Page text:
Barton Fink (`15', Lumiere)
Who gives a fink?
There were all sorts of things I liked about Barton Fink. There was the most realistic portrayal of a man vomiting I have ever seen on celluloid. There was a seagull which fell irrelevantly out the sky and plopped into the sea at exactly the wrong moment. There was a peculiar 1940s man's nightdress, a repulsive pair of green span- gled bathing trunks and an old Underwood typewriter. The dialogue was crisp and amusing: 'You read the Bible, Peter?', Bar- ton says to an elevator man with asthma. `Yeah, I think so,' he replies, 'Anyway I heard about it.' The acting was entertaining and quirky: Tony Shalhoub, who plays a jaded Hollywood producer, shouted his lines in a rage like a lion-tamer and Michael Lerner and John Goodman, who both play fatties, took up more horizontal screen space than seemed humanly possi- ble.
All in all, the film was full of peculiar details and unexpected absurdities. When you added them up, however, they didn't amount to much. It was like a witty and stylish description of a dripping tap or a damp sock. Dripping taps and damp socks are all very well, I thought to myself at the end of the film, but when it comes to the crunch, who gives a fink?
Fink (John Turturro) is a 1940s play- wright with demotic affectations who sells out and moves to Hollywood to write a screenplay about wrestling. Once there, however, he plummets helplessly into the horrible black hole of writer's block. This is a good subject in itself, and the Coen brothers (who wrote, produced and direct- ed) could have got a lot of comic mileage out of it. Instead they have attempted something more ambitious, and the whole story gradually evolves into a grim morality tale about a writer who is stupid enough to set himself up as the champion of 'the aver- age, working stiff, the common man' and who eventually gets his come-uppance at the hands of a not-so-common insurance salesman. This would all work well and amusingly if it were a five-page story by Saki, but spun out into an hour and a half long screenplay it is boring and predictable.
If anything the Coens' direction makes things even more tiresome than need be. The camera scuttles along skirting boards and ceilings like a roving Hoover, killing time, it seems, for a plot that is inching along like an old snail. Like all good moral- ity tales, the film has more than its fair share of heavy leitmotifs — seeping, oozing walls, pus-filled ears, sewers and drains, and deserted corridors. The screenplay sags under their weight, and by the end of the film I felt as though I too had lived the full horror of writer's block.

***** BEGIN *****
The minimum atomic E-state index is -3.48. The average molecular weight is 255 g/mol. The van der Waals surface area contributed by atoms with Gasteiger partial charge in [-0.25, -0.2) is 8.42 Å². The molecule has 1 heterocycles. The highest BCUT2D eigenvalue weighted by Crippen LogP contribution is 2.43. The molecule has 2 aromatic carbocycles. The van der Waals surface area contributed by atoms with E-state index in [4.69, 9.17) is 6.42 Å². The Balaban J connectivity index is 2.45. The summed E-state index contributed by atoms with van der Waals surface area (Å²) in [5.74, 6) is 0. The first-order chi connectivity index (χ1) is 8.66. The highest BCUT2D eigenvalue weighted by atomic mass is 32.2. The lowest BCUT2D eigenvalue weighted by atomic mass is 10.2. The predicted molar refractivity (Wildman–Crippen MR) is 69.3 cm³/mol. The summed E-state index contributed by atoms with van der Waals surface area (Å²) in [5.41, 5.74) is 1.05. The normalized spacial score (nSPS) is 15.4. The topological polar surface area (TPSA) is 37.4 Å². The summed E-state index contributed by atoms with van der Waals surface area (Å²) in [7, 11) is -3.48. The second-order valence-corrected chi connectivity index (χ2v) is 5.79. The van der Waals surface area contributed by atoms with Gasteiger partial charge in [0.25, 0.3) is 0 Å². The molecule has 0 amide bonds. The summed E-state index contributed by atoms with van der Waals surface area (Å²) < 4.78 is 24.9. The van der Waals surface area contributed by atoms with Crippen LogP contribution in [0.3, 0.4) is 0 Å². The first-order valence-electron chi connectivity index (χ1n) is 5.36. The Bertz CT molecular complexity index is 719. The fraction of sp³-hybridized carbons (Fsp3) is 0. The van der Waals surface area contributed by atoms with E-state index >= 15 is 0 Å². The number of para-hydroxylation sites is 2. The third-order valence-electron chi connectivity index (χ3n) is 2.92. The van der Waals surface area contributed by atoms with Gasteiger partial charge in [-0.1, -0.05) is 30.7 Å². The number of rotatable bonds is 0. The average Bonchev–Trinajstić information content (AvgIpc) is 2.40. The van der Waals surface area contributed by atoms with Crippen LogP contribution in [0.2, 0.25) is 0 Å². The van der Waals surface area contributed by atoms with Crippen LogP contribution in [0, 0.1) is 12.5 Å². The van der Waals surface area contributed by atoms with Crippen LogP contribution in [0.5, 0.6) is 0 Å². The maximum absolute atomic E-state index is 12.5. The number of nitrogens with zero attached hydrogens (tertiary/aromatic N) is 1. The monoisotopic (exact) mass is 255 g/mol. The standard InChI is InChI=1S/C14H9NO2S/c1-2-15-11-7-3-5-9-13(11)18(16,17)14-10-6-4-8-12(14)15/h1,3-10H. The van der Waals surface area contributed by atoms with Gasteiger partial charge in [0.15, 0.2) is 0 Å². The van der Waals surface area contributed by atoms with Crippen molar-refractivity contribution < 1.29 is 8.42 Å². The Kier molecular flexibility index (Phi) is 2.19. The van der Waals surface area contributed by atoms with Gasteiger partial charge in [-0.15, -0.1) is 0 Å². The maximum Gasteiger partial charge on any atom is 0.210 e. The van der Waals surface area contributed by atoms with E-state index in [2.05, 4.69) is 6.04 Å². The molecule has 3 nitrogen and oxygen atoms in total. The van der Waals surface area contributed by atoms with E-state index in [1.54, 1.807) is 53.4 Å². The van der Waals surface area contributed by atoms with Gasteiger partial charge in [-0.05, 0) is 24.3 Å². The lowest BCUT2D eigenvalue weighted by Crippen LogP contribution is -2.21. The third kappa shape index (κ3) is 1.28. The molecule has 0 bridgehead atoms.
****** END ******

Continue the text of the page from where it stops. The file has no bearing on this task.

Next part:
I hate to sound like a populist, but Star Trek VI: the Undiscovered Country is the most enjoyable film I have seen this year. It has some of the best stupid lines I have heard for a long time, including 'Those boots will cling to the killers' heels like a pair of Siberian hats', 'There is a supply of Romulan ale — perhaps it will help to make things pass more smoothly' and 'This is the Gulag Ruri Panty'. The film has a degree of historical importance too, for the plot, which revolves around the collapse of the Klingon empire and an assassination attempt on the Klingon chancellor• `Gor- kon', is the first to be set in the post-Cold War era.
For baby-boomers, of course, the last Star Trek ever represents the end of an era. Throughout, the audience cheered on the ageing Captain Kirk and his fat, jowly crew with loud shouts and applause. Afterwards, however, a few Trekkies admitted they were disappointed that the famous Star Trek theme tune was nowhere to be heard. 'I watched the last 25 years of my life flash before my eyes,' the man sitting next to me said tearfully at the end of the film, 'It was incredibly moving.'